Free And Cheap Events In London This Week: 8-14 April 2019

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Free And Cheap Events In London This Week: 8-14 April 2019

All week

Get a dose of Victorian eccentricity

EASTER HOLIDAYS: Take a look at our guide to spending the Easter holidays in London — there are plenty of free and cheap events and activities to choose from if you're on a budget. Until 22 April

BATSFORD PUBLISHING: It's 175 years since Batsford Publishing was established at a bookshop on High Holborn. The company marks the occasion with an exhibition about its history, featuring some of the books it's published, as well as documents and photos from its archive. Holborn Library, free, just turn up, 8 April-28 June

VICTORIAN ECCENTRICS: This new exhibition is a totally bizarre collection of unconventional and intriguing images, giving an alternative view of 19th century British life. They're all the work of Victorian photographer Samuel Heracles Gascoigne-Simpson and his fascinating imagination. Stories Art Gallery (Mayfair), free, 9-26 April

SMOKE AND MIRRORS: Get an insight into the psychology of magic at Wellcome Collection's new exhibition. Objects including a gorilla costume worn by Derren Brown, Harry Houdini’s Bell Box, and Tommy Cooper’s fez are used to question what magic can tell us about the human mind, and whether our senses can be 'hacked'. Wellcome Collection (Euston), free, just turn up, 11 April-15 September

Monday 8 April

Hear from a curator at The Jewish Museum

GREAT BRITISH JEWS: From founding Marks & Spencer to introducing us to fish and chips, the achievements of Great British Jews are explored in a current exhibition. Today, hear from curator Jemima Jarman about some of the stories told in the display. Jewish Museum (Camden), free, book ahead, 3pm-3.30pm

WORLD OF SPORT: Michael Brunström's new show is not your average comedy performance. He plays an athlete determined to win an Olympic gold medal, trying out diving, badminton, archery and chess along the way. The Albany (Great Portland Street), £5, book ahead, 9.15pm-10.15pm

Tuesday 9 April

Hear the tale of The Railway Children

DYING TODAY: The concept of a 'good death' is a bizarre one, but Professor Ilora Baroness Finlay of Llandaff explains all in this free lecture. She discusses how lessons from research have revolutionised care of the dying in the UK and in many places around the world, and why many are denied the treatment they deserve. Museum of London, free, just turn up, 1pm-2pm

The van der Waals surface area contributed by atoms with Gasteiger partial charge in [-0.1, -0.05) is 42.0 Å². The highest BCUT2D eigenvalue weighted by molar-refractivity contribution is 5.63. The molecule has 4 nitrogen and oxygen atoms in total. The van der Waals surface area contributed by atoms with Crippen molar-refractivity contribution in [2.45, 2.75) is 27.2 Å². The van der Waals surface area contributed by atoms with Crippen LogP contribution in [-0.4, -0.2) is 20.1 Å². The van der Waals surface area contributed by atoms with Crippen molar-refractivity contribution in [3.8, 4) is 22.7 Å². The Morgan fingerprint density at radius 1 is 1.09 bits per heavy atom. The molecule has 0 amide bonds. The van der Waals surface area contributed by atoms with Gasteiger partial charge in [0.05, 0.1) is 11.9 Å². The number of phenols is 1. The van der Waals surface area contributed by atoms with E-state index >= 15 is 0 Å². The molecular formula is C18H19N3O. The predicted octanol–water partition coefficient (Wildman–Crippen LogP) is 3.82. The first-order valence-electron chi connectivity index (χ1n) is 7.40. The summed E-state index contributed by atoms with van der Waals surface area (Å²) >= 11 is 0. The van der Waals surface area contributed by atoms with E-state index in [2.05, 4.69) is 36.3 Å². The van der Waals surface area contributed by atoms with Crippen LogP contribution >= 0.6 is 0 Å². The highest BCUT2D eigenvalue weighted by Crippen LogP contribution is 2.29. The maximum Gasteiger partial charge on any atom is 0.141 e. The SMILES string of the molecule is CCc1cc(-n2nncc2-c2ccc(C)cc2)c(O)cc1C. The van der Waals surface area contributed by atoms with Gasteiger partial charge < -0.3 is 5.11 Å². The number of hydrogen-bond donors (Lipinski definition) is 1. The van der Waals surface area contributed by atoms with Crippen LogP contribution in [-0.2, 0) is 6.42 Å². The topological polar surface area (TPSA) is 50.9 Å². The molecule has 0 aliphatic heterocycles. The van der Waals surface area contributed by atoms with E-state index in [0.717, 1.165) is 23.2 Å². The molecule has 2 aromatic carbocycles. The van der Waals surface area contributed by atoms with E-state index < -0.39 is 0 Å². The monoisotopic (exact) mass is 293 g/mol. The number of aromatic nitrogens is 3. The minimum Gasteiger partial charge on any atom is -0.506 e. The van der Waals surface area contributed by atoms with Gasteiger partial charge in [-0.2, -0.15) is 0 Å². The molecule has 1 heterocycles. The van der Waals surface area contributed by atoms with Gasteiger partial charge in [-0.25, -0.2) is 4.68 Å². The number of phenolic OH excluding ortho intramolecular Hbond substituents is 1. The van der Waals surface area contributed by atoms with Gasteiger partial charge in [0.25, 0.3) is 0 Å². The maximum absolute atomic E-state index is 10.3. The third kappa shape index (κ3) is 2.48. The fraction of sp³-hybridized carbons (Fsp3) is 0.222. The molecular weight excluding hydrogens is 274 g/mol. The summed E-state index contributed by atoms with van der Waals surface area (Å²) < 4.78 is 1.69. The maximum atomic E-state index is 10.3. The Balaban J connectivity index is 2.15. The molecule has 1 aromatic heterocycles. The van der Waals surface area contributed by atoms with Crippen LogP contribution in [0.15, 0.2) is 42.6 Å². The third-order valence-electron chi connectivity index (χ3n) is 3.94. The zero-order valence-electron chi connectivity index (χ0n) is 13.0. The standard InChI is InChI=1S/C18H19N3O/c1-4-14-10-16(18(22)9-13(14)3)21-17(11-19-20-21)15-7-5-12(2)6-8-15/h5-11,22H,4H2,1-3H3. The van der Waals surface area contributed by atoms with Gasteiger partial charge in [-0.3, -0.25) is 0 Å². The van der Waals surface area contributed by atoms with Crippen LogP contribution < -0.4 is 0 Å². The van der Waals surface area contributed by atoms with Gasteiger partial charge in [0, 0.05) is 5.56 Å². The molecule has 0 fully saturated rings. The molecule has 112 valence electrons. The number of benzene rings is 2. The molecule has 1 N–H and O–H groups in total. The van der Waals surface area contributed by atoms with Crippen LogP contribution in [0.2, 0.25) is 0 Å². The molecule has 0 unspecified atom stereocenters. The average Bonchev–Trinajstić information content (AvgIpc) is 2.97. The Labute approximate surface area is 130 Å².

THE RAILWAY CHILDREN: Here's a treat for the kids that won't cost you a penny; take them to see a telling of the story of The Railway Children, E. Nesbit's classic book about three children who move from London to a Yorkshire village. Museum of London Docklands, free, just turn up, 1pm/2pm/3pm

WARREN STREET MURDERER: In December 1855, Emmanuel Barthelemy was hanged at Newgate Prison for a double murder. Marc Mulholland, Professor of Modern History at Oxford University, discusses his book, The Murderer of Warren Street, which covers events that led up to Barthelemy's death. Southwark Cathedral, £3/£1, book ahead, 7pm-8.30pm

Wednesday 10 April

Bishopssgate Institute hosts the Queer Tours Archive launch

TUDOR LONDON: Gresham College's Tudor festival continues with a free lecture about the natural environment of Tudor London. Contemporary maps, paintings and writing have been used to discover whether the capital was a filthy, polluted mess or a bucolic, green space at the time. Museum of London, free, just turn up, 6pm-7pm

ARCHIVE LAUNCH: Bishopsgate Institute launches the 2019 season of Queer Tours of London, which shine a light on London’s rich LGBT history, by offering a look inside the Queer Tours Archive. Bishopsgate Institute (Liverpool Street), free, book ahead, 6.30pm

THE SHAPE OF YOU: In a dance show that leads the audience through the museums, performers from The University of East London explore the concepts of belonging, migration, structure and collapse, inspired by objects from the museums' collections. (UCL), free, book ahead, 7pm-9pm

Thursday 11 April

South East London Folklore Society investigates the Lost Gods of London